NT Sunday School Lesson 36 (JF): Romans
Posted by Jim F. on September 3, 2011
I have to confess that Romans is perhaps my favorite book of scripture. Given the way that most Latter-day Saints think of Romans, that marks me as at least strange, if not perverse. It also means that I will have to restrain myself to keep the notes for this lesson to a reasonable length. To do that I have selected a few verses that I think get at the heart of Paul’s message and focus on those. I have also appended an outline of the book as a whole so that you can perhaps understand Paul’s overall message better.
Verse 7: Why does Paul describe the saints in Rome as “beloved of God”? Doesn’t God love everyone? If he does, why describe any particular group as beloved? In verse 1 Paul said that he was called to be an apostle. In verse 6, he tells the saints in Rome that they too have been called, and in this verse he tells them to what they have been called: to be saints. What does the word “saint” mean? What does it mean to be called to be a saint? When do we receive that calling? How do we fulfill it?
Verses 9-10: What does it mean to say that both the Jews and the Gentiles are “under sin”? In verse 10 Paul quotes Psalms 14:1 and 53:1. How can Paul be serious when he says that no one is righteous? For example, isn’t President Monson righteous? Compare these verses to verse 23. What is Paul’s point?
Verses 19-20: The JST changes verse 20 in this way: “For by the law is the knowledge of sin; therefore by the deeds of the law shall no flesh be justified.” According to these two verses, what does the law teach us? What does it mean to be justified? Justified before whom? Why can’t the law justify us?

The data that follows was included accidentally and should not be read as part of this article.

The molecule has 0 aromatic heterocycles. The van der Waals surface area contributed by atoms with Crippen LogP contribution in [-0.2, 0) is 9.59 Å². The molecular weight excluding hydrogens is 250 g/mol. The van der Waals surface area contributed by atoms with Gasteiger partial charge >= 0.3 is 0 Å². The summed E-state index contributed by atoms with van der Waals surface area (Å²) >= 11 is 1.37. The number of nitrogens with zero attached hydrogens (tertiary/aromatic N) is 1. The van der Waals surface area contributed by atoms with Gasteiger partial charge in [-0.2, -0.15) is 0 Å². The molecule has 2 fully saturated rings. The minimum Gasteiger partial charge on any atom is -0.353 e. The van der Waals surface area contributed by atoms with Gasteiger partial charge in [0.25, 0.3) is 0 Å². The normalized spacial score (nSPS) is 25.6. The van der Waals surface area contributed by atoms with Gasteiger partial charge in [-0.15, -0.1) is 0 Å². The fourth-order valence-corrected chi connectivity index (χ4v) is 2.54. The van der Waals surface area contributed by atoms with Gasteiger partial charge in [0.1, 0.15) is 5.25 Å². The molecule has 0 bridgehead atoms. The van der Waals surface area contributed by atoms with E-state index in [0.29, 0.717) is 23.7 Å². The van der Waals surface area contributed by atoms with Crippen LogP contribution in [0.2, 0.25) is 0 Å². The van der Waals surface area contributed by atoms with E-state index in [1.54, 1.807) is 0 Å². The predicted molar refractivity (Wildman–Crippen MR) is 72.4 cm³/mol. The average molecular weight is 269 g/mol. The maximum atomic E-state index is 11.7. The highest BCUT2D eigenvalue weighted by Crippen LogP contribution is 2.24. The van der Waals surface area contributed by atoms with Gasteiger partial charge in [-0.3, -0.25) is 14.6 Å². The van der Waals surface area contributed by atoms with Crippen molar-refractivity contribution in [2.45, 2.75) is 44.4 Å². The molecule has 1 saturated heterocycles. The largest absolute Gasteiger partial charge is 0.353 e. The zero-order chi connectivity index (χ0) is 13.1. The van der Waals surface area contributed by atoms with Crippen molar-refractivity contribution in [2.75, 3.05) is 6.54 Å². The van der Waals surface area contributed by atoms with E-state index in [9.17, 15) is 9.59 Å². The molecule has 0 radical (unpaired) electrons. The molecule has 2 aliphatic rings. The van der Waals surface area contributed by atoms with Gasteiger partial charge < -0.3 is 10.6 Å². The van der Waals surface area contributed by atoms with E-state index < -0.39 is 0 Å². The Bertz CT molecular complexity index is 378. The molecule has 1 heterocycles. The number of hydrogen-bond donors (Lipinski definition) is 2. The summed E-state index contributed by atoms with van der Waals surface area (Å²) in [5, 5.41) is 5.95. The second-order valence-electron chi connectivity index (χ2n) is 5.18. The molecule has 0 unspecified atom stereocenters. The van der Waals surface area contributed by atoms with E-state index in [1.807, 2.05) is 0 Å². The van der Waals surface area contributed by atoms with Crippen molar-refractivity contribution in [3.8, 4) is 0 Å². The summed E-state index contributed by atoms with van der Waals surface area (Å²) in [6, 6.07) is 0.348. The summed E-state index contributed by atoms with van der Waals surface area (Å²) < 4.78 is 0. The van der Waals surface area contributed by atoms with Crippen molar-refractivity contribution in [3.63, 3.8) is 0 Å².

Verse 28: “Without” in this verse means “separated from,” “outside of,” or “apart from.” (Compare the use of the word “without” in the hymn, “There is a Green Hill Far Away.”) The word translated “deeds” could also have been translated “works.” Using that information, put this verse in your own words. Can you explain what Paul is saying? Compare this verse to 2 Nephi 25:23. Are Paul and Nephi saying different things? If so, explain how. If not explain why not. (See also Luke 17:7-10 and Mosiah 2:21, as well as 2 Nephi 31:19.)
Verses 1-3: Paul’s argument in these verses is that in Genesis 15:6 we see that Abraham’s faith counted as righteousness before God gave him a law to obey. Therefore, obedience to law is not what makes one righteous. If obedience doesn’t make one righteous, what does? Is obedience, then, irrelevant according to Paul?
Verses 4-5: What does verse 4 tell us about those who work for a wage? How is that relevant to Paul’s discussion of our relation to the law? In verse 5, who is Paul speaking of when he mentions the ungodly? Who justifies the ungodly? (Compare Romans 5:6.)
Verses 1-2: What kind of peace with or in relation to God do we have? How has Christ given us peace with God? What is grace? What does it mean to say that we stand in grace (verse 2)? Paul says that we “rejoice in hope of the glory of God.” What does that mean? Does it have anything to do with eternal progression?
Verses 1-2, 11-15: Does Paul believe that the doctrine of salvation by grace and not by works means that we can do whatever we please if we have been saved? Explain why not.
Verses 1-2, 4: If I don’t have to obey a set of rules, what do I have to obey?
Verse 13: What does “mortify” mean? How is Paul using the word “flesh”? (See the first clause of verse 9 for help answering that.) What does Paul mean when he speaks of killing the flesh? Is he speaking of asceticism or self-torture?